Elaine Pagels, one of the world's most important writers and thinkers on religion and history, and winner of the National Book Award for her groundbreaking work The Gnostic Gospels, now reflects on what matters most about spiritual and religious exploration in the twenty-first century. This bold new book explores how Christianity began by tracing its earliest texts, including the secret Gospel of Thomas, rediscovered in Egypt in 1945.
- New York Times Notable Books of the Year
As Pagels shows, the Church's decision to reject the Gospel of Thomas-which calls on all of us to seek the divine light within-had profound consequences for Christianity. Copyright 2003 Cahners Business Information. -- PUBLISHERS WEEKLY.
Showing 1-1 of the 1 most recent reviews
1 . Somewhat dissatisfied
Posted January 01, 2011 by Ric , JoshuaI bought this book due to the title. The title lead me to believe that the book was about the "Gospel of Thomas". Call me crazy but is that not what the titles says? Never the less I read this book and found a very informative book more on the "Gospel of John" than anything else. There were a few areas where the Gospel of Thomas was mentioned but never was there any detailed information nor any quotes that made a lasted impression. So because I wanted to discover Secrets of the Gospel of Thomas when I purchased this book, I feel like I have been taken both monetarily and educationally.
December 31, 2002
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Excerpt from Beyond Belief by Elaine Pagels
FROM THE FEAST OF AGAPE
TO THE NICENE CREED
On a bright Sunday morning in February, shivering in a T-shirt and running shorts, I stepped into the vaulted stone vestibule of the Church of the Heavenly Rest in New York to catch my breath and warm up. Since I had not been in church for a long time, I was startled by my response to the worship in progress -- the soaring harmonies of the choir singing with the congregation; and the priest, a woman in bright gold and white vestments, proclaiming the prayers in a clear, resonant voice. As I stood watching, a thought came to me: Here is a family that knows how to face death.
That morning I had gone for an early morning run while my husband and two-and-a-half-year-old son were still sleeping. The previous night I had been sleepless with fear and worry. Two days before, a team of doctors at Babies Hospital, Columbia Presbyterian Medical Center, had performed a routine checkup on our son, Mark, a year and six months after his successful open-heart surgery. The physicians were shocked to find evidence of a rare lung disease. Disbelieving the results, they tested further for six hours before they finally called us in to say that Mark had pulmonary hypertension, an invariably fatal disease, they told us. How much time? I asked. "We don't know; a few months, a few years."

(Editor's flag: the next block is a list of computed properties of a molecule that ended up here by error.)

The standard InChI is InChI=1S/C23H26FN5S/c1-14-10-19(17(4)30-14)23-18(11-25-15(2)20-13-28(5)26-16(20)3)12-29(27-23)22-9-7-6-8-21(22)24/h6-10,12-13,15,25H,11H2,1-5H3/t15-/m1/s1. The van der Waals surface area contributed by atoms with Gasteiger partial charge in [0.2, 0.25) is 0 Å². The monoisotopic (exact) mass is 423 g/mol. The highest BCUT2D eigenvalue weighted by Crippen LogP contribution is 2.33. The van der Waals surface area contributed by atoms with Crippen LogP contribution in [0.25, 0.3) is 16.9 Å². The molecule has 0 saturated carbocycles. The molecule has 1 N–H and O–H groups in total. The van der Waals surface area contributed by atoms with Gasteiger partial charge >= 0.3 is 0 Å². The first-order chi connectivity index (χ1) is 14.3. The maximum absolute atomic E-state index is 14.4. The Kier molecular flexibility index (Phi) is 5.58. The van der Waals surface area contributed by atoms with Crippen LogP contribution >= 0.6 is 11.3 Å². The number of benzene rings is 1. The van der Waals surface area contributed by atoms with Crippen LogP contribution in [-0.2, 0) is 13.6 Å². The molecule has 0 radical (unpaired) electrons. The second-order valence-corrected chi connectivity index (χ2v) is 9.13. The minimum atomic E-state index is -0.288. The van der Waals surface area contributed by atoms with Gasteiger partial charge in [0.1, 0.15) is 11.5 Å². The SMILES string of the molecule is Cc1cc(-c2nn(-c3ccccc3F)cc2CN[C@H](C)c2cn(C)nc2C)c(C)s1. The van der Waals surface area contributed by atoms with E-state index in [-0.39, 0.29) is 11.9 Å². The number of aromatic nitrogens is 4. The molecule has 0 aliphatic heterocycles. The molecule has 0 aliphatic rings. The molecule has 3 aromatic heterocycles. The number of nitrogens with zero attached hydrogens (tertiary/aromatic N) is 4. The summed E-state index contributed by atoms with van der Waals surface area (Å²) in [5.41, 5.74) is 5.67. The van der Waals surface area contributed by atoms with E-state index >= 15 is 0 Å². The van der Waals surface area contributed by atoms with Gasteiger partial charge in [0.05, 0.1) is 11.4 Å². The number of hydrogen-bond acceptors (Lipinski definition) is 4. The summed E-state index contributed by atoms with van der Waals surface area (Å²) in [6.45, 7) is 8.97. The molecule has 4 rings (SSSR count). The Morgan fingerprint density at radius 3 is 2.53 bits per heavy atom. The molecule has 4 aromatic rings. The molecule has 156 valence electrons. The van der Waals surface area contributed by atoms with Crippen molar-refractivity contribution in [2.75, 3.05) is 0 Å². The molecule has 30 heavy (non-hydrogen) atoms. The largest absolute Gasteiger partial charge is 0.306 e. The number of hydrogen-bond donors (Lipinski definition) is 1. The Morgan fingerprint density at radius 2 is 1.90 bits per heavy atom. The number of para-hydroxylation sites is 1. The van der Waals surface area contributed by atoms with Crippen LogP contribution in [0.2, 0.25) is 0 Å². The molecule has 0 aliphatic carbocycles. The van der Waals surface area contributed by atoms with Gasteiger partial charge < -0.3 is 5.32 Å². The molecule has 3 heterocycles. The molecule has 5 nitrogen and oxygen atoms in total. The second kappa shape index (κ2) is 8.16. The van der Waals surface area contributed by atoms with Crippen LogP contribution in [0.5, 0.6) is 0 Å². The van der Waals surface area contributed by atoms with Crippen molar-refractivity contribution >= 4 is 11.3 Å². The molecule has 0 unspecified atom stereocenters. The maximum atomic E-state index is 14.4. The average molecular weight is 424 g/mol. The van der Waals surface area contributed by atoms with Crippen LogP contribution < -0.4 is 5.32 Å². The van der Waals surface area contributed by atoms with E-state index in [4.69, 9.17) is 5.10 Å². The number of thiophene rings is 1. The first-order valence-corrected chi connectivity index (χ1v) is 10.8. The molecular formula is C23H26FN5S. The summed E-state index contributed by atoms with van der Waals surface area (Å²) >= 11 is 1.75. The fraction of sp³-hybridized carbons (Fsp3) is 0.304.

The following day, a team of doctors urged us to authorize a lung biopsy, a painful and invasive procedure. How could this help? It couldn't, they explained; but the procedure would let them see how far the disease had progressed. Mark was already exhausted by the previous day's ordeal. Holding him, I felt that if more masked strangers poked needles into him in an operating room, he might lose heart -- literally -- and die. We refused the biopsy, gathered Mark's blanket, clothes, and Peter Rabbit, and carried him home.
Standing in the back of that church, I recognized, uncomfortably, that I needed to be there. Here was a place to weep without imposing tears upon a child; and here was a heterogeneous community that had gathered to sing, to celebrate, to acknowledge common needs, and to deal with what we cannot control or imagine. Yet the celebration in progress spoke of hope; perhaps that is what made the presence of death bearable. Before that time, I could only ward off what I had heard and felt the day before.
I returned often to that church, not looking for faith but because, in the presence of that worship and the people gathered there -- and in a smaller group that met on weekdays in the church basement for mutual encouragement -- my defenses fell away, exposing storms of grief and hope. In that church I gathered new energy, and resolved, over and over, to face whatever awaited us as constructively as possible for Mark, and for the rest of us.
When people would say to me, "Your faith must be of great help to you," I would wonder, What do they mean? What is faith? Certainly not simple assent to the set of beliefs that worshipers in that church recited every week ("We believe in one God, the Father, the Almighty, maker of heaven and earth...") -- traditional statements that sounded strange to me, like barely intelligible signals from the surface, heard at the bottom of the sea. Such statements seemed to me then to have little to do with whatever transactions we were making with one another, with ourselves, and -- so it was said -- with invisible beings. I was acutely aware that we met there driven by need and desire; yet sometimes I dared hope that such communion has the potential to transform us.